TUV challenges police over first drive to recruit LGBT officers

PSNI Supt Emma Bond, Deputy Chief Constable Drew Harris and Anne Connolly, chair of NI Policing Board, publicising the PSNIs participation in the Belfast Pride event earlier this year

TUV leader Jim Allister has challenged the PSNI to justify a number of planned recruitment drives for members of the LGBT community for the first time.

Three information evenings will be held early next month in Belfast and Newry supported by LGBT support groups. The PSNI aims to employ 300 new officers generally by the end of March next year.

But Mr Allister said it is already unlawful to discriminate on the basis of sexual orientation. “So, why is the PSNI falling over itself to pander to this selected group in society?” he asked.

“In actively seeking LGBT recruits the PSNI claims their under representation. How has this been measured and against what is it being bench-marked?”

He added: “What percentage of the PSNI is the chief constable hoping to attain for LGBT officers?

“Many would believe that the LGBT community already gets special treatment from the PSNI.

“I don’t recall them painting any Land Rovers in the colours of the Loyal Orders for the 12th – in spite of the fact that the order’s halls are regularly subject to hate attacks in a way which would make UK-wide news if they were directed against the LGBT community. There have been 655 Orange halls attacked since 1970.”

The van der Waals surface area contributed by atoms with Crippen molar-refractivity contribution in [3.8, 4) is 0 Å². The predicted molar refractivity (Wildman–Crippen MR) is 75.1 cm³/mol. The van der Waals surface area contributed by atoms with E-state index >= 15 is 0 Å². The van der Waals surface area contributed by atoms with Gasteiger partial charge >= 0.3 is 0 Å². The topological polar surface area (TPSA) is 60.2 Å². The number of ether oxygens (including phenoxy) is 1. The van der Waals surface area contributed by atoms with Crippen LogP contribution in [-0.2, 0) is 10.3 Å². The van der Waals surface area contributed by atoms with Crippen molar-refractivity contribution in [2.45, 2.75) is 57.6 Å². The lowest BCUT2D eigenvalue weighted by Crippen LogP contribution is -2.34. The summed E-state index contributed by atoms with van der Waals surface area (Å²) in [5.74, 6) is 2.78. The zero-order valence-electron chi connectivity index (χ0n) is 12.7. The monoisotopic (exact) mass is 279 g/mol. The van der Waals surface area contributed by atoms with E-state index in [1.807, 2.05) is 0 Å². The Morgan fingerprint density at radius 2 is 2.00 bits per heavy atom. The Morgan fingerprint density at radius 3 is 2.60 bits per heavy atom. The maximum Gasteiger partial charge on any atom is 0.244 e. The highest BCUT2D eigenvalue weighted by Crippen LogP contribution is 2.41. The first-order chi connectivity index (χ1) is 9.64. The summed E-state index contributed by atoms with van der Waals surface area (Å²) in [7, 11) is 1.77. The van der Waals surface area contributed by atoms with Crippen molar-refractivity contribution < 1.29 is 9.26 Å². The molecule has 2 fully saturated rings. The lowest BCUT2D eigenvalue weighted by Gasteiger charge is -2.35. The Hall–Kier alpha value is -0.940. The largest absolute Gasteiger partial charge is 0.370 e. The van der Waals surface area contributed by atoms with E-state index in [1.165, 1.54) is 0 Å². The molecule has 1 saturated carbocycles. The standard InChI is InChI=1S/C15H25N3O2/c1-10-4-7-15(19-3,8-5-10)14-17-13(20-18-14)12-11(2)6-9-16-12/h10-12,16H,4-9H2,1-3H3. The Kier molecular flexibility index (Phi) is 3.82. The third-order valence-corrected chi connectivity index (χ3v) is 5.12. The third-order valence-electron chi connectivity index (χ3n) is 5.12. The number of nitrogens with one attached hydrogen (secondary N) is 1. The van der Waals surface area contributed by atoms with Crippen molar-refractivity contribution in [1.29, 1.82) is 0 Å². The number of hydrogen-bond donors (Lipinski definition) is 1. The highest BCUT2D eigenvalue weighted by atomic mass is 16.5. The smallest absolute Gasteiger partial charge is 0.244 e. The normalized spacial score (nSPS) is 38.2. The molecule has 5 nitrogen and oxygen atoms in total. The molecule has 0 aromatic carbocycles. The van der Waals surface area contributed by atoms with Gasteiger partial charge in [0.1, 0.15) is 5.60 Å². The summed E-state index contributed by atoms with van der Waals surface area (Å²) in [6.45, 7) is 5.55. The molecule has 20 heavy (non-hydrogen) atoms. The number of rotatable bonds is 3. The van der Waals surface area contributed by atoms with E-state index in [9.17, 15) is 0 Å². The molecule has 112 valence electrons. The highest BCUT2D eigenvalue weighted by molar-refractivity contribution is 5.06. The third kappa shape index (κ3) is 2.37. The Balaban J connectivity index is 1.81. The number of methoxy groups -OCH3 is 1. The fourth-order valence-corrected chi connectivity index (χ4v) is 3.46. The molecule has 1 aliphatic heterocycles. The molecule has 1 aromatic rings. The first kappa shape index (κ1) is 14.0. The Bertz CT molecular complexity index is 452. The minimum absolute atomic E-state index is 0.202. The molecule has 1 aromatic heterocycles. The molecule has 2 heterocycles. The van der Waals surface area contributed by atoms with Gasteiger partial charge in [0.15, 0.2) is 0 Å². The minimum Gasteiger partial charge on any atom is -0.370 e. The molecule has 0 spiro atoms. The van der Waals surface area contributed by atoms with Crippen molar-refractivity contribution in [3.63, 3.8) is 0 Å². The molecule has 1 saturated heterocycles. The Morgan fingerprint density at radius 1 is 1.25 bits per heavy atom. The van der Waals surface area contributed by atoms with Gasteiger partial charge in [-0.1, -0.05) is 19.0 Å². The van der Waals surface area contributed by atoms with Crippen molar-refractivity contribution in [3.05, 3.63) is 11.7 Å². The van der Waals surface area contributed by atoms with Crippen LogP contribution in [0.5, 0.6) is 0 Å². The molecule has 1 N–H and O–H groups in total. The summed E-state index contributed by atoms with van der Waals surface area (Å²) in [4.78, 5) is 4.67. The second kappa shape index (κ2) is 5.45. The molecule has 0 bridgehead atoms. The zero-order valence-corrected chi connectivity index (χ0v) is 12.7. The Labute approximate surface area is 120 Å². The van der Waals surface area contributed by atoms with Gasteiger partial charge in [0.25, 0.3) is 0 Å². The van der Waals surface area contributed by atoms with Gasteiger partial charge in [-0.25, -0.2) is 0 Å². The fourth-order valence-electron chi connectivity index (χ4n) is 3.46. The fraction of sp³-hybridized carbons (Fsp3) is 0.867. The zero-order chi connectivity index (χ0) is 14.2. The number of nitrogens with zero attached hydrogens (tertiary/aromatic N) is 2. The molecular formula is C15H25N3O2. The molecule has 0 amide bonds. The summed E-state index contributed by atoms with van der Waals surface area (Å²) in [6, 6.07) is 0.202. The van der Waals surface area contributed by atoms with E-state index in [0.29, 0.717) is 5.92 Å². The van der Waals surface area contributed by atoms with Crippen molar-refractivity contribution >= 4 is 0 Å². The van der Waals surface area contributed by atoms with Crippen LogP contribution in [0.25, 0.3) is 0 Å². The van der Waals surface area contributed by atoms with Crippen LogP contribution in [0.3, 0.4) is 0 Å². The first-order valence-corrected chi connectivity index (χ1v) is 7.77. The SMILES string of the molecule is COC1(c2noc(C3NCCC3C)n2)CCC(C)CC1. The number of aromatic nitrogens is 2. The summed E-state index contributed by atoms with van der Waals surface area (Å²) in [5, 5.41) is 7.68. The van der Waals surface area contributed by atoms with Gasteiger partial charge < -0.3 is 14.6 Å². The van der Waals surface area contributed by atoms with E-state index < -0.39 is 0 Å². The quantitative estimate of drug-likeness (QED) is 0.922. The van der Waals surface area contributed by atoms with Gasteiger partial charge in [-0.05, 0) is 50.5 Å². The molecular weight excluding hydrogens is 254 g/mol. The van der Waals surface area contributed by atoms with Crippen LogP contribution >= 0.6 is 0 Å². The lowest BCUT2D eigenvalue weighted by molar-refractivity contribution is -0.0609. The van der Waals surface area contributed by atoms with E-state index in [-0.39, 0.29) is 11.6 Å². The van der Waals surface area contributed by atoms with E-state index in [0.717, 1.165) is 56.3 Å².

He accused Chief Constable George Hamilton of using politically loaded language with the term “equal marriage” and asked if the PSNI funded this year’s Pride event.

The MLA also asked if female suspects have a right to object to “biological men” with a transgender identity searching them.

He added: “I’m told there is currently a recruit going through training who wakes up in the morning and decides whether they are going to be a man or a woman that day – they have been given a male and female uniform.”

The PSNI responded that no student officer has identified as “genderfluid” but that arrangements can be made in this area.

“There are comprehensive student welfare and student officer support programmes in place which include confidential consultation and advisory services that would allow any officer to make the disclosure in order that appropriate arrangements may be made,” a spokeswoman said.

Deputy Chief Constable Drew Harris did not provide statistics about under-representation but said there were no specific LGBT recruitment targets.

“As part of our ongoing engagement towards under-represented groups within our organisation we have been working closely with a number of external agencies and we will be holding a number of information sessions regarding our current recruitment campaign,” he said.

“All officers are appointed on merit and I would encourage all members from under-represented groups to apply to join the Police Service.

“We do not have any specific targets for under-represented groups and it remains our intention that the PSNI is committed to ensuring our workforce is representative of the community we serve and that we are seen as an employer of choice.”

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